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Check regularly for program updates

Answered December 9, 2012

If you use a desktop or laptop computer running Windows, then you're probably familiar with what's called "Patch Tuesday". It happens on the second Tuesday of every month, when Microsoft distributes its latest program updates (or "patches") for the Windows operating system, as well as other related Microsoft programs.

Most people should have their computers set to automatically accept those updates, because they are really important for ensuring that your computer is protected from viruses and other kinds of attack. The crooks who are out to steal your identity or turn your computer into a spam-producing "bot" are constantly testing the boundaries of things like your operating system, so getting those monthly updates from Microsoft is essential to securing your machine.

But did you realize that you should also be checking the programs you run, probably also about once a month? See, the "Patch Tuesday" update is really aimed mostly at your operating system and a couple of Microsoft-made programs. But you're probably running at least a dozen programs that *aren't* from Microsoft -- and probably more. Yet those programs can also contain security vulnerabilities that leave you prone to attack.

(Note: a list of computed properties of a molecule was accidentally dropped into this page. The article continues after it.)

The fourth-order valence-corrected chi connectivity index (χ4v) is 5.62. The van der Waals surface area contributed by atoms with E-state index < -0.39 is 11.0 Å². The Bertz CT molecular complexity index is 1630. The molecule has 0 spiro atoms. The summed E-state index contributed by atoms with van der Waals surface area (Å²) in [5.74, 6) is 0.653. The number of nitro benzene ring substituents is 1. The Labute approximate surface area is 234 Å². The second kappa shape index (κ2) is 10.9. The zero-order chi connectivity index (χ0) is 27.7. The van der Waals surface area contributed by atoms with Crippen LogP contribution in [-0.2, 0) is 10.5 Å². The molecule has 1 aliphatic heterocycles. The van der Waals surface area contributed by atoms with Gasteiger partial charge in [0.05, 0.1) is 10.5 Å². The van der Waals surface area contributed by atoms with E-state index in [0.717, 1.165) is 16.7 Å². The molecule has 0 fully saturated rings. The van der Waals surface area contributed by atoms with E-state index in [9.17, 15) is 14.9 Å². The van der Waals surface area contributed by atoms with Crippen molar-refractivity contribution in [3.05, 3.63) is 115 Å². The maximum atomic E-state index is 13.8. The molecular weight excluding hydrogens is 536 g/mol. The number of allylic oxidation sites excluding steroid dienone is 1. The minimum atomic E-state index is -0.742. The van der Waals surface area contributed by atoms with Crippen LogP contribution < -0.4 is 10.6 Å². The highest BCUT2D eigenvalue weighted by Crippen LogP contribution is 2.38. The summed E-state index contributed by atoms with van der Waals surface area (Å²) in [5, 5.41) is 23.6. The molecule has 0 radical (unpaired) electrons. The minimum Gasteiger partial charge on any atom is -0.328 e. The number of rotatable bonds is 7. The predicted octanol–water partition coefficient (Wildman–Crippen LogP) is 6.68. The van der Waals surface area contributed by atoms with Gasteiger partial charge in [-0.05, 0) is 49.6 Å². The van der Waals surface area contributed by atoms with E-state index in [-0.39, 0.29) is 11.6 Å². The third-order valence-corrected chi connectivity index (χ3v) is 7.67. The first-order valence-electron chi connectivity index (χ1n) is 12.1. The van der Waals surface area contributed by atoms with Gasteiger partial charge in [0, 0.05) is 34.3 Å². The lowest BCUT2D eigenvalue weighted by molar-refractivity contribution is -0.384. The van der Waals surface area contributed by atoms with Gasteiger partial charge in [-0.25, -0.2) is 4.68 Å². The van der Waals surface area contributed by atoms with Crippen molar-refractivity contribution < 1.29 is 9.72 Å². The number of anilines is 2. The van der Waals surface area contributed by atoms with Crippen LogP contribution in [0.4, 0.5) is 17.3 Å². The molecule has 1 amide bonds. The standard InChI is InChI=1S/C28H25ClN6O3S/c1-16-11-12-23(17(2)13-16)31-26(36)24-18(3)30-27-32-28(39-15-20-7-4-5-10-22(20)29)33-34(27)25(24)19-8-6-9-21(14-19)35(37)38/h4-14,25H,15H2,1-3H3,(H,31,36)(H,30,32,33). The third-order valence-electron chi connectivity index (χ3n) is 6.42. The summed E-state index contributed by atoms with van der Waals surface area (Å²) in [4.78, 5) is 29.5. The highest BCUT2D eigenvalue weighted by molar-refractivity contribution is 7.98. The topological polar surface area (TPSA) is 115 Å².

It's not that the program creators are out to endanger you, either. It's simply that the crooks have a lot of time and a lot of computing power at their disposal to try to test these attacks, and a lot of incentive to get it right. So we rely on the program authors to issue their own updates to keep your computer in peak shape.

It's not just about security, either -- programs like web browsers (and here, we're talking about Google Chrome, Mozilla Firefox, Opera, and others) are so widely and heavily used and are in such tough competition with one another that their producers are updating them constantly.

While some programs make it easier to find than others, the first place you should look for updates is to open up the program and look for the "Help" menu. More often than not, there's a link under the "Help" menu that says something like "Check for updates". Just click and follow the instructions. When that option doesn't appear, you can usually stay with the "Help" menu and look for a link that says "About". That often takes you to an alternative update link, or will at least give you the version number of the program.

With the version number in-hand, you can go to the website where you got the program and compare the number on their latest edition to the one you're using. If it's been a while since you've done this, you might be very surprised at what you've been missing. You can usually download an update straight from the website.

Just be sure to back up your essential data prior to updating any programs on your machine.